7.22 (#223): Travis Lewis, LB, Oklahoma
Timing is everything. Opportunity knocks but once. Pigs get fed, hogs get slaughtered. You never get a second chance to leave a first impress—okay, well that one doesn’t exactly fit but you get the gist.
The Lions’ final member of the 2012 draft class never dreamed he’d be drafted in the latter half of the seventh round. Indeed, in the 2011 draft cycle the NFL Draft Advisory Board gave him a second-round grade. Lewis, according to Tulsaworld.com, wanted to lead his Sooners to a national championship—and he wanted to be some team’s first draft choice in 2012, not their last.
Coming out of Robert E. Lee HS in San Antonio, TX, Lewis was a 6’-1,” 213-pound linebacker with searing speed and obvious potential. You can’t have that kind of ceiling in Texas and go unnoticed, and he certainly didn’t. He received offers from pretty much the entire Big XII, and committed to Nebraska as a junior.
Lewis was switched to tailback his senior year, and didn't miss a beat—he rushed for 1,436 yards on 222 carries. He attended the Army combine and NIKE camp, where he ran an “electronically timed” 4.34. Cough.
During that senior season, however, Oklahoma assistant Bobby Jack Wright kept planting bugs in his ear, as Lewis told OUDaily.com:
“He just kept pushing, and he made me think about some things,” Lewis said. “Every time something bad would happen to Nebraska, he would be on the phone saying, ‘You see that?’”
Even while he was committed to Nebraska, Lewis said OU was always in the back of his mind.
“I committed (to NU) as a junior, and that’s too soon to commit,” Lewis said. “You’re young and you don’t really know what you want.”
In the final days and hours before NLI Signing Day, Lewis decommitted from Nebraska, and ultimately signed with OU. Rivals graded Lewis out as a 4-star (5.8) OLB prospect, ranked 20th at his position. Scout also gave Lewis 4 stars, and rated him the 10th-best MLB. Lewis was invited to the 2007 US Army All-American Bowl, and repped Oklahoma (as a tailback).
But the high-flying Sooners had no plans to deploy Lewis as a power back. He switched back to outside linebacker, redshirted a year, and then blew everybody up.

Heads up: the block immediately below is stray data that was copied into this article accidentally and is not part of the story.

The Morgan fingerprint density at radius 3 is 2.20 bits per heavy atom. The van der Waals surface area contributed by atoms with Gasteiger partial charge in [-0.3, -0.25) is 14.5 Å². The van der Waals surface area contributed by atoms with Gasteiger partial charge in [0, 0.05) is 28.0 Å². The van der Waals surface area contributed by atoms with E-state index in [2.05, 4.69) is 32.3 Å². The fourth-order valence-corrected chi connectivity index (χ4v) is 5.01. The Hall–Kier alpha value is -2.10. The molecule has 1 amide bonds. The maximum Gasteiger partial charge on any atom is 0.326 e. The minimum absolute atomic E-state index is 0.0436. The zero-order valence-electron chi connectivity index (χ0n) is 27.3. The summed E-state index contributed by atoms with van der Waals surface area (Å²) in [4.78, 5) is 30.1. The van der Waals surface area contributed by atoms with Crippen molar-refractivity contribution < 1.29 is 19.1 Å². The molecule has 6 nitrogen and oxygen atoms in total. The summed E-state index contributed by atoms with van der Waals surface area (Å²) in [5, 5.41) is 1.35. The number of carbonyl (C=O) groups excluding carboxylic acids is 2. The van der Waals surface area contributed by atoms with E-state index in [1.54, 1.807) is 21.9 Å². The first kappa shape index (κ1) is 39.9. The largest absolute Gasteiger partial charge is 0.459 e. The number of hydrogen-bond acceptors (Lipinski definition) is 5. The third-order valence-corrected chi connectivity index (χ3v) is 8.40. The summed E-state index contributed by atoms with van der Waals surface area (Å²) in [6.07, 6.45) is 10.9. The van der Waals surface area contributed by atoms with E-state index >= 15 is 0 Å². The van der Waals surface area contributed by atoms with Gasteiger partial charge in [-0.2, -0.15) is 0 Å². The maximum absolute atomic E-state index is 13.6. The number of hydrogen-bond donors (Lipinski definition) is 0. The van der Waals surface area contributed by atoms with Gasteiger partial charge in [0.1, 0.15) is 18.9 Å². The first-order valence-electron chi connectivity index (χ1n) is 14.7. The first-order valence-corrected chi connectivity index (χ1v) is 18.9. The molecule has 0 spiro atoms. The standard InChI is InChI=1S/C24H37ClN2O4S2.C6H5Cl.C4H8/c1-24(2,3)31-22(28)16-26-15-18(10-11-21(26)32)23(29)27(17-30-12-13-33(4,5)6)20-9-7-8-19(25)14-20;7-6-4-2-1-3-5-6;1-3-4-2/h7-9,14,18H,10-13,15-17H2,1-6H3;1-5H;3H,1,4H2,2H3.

How did he blow everybody up? Let me count the ways: AP Big XII Defensive Newcomer of the Year, AP Big XII first team, All-Big XII Academic first team, 144 total tackles (breaking Brian Bosworth’s freshman record), 12 TFL, 3.5 sacks, 7 passes defensed and 4 INTs for 108 return yards (!). His performance was a big part of why the Sooners made it to the BCS National Championship Game.
What happened over the next two seasons is statistically interesting. His total tackles (109, 109, 84), TFLs (9.5, 5.5, 4.0), and sacks (1.0, 1.5, 1.0) all declined. OU played 14 games in 2008, 13 games in 2009 and 14 games in 2010, so his rates for all three of those stats declined pretty consistently.
Quick disclaimer: in order to show all this stuff on the same graph in a meaningful way, “tackles per game” has been divided by ten. Still, you can see quite clearly: from his freshman year to his sophomore year, Travis Lewis’s per-game production of tackles, TFLs, sacks and INTs dramatically declined from his freshman year to his senior year.
But what’s that orange line?
That's his solo-to-assist ratio. As a freshman, it was 0.95; he had more assists than solos. As a senior, it was 1.80; he had nearly twice as many solos as assists. This paints a very clear picture of Lewis’ maturation from a “pile jumper” using his speed to run all over the field and get in on every tackle to a veteran run-stopper. In the numbers, you can see him reading the offense, getting to the right hole and making the play unassisted.
His declining total production may have been partially caused by his situation’s decline; Lewis still led the Sooners in tackles for four straight seasons. Rivals.com even listed him as "one
Nevertheless, his offseason accolades grew a little dimmer from his freshman year to his junior campaign. In 2009 he was named first-team All Big XII by the coaches, but the media tabbed him for their second team. In 2010, he was named second team All-Big XII by both coaches and media. He asked the NFL to assess his draft stock and they gave him that fateful second-round grade.
Lewis decided to return to college, try and get the ring he’d fallen just short of in 2008, and to plant himself firmly in first-round territory. Instead he broke his foot.
As Tulsaworld.com recounts, Lewis broke his sesamoid bone on the first day of padded summer practice—missing all of camp, the first game of the season, and an open date. Despite losing that game, and an entire offseason of training and development, Lewis’s 84 tackles still tied for the highest on the team. He again was named to the coaches’ and the AP’s All-Big XII second team.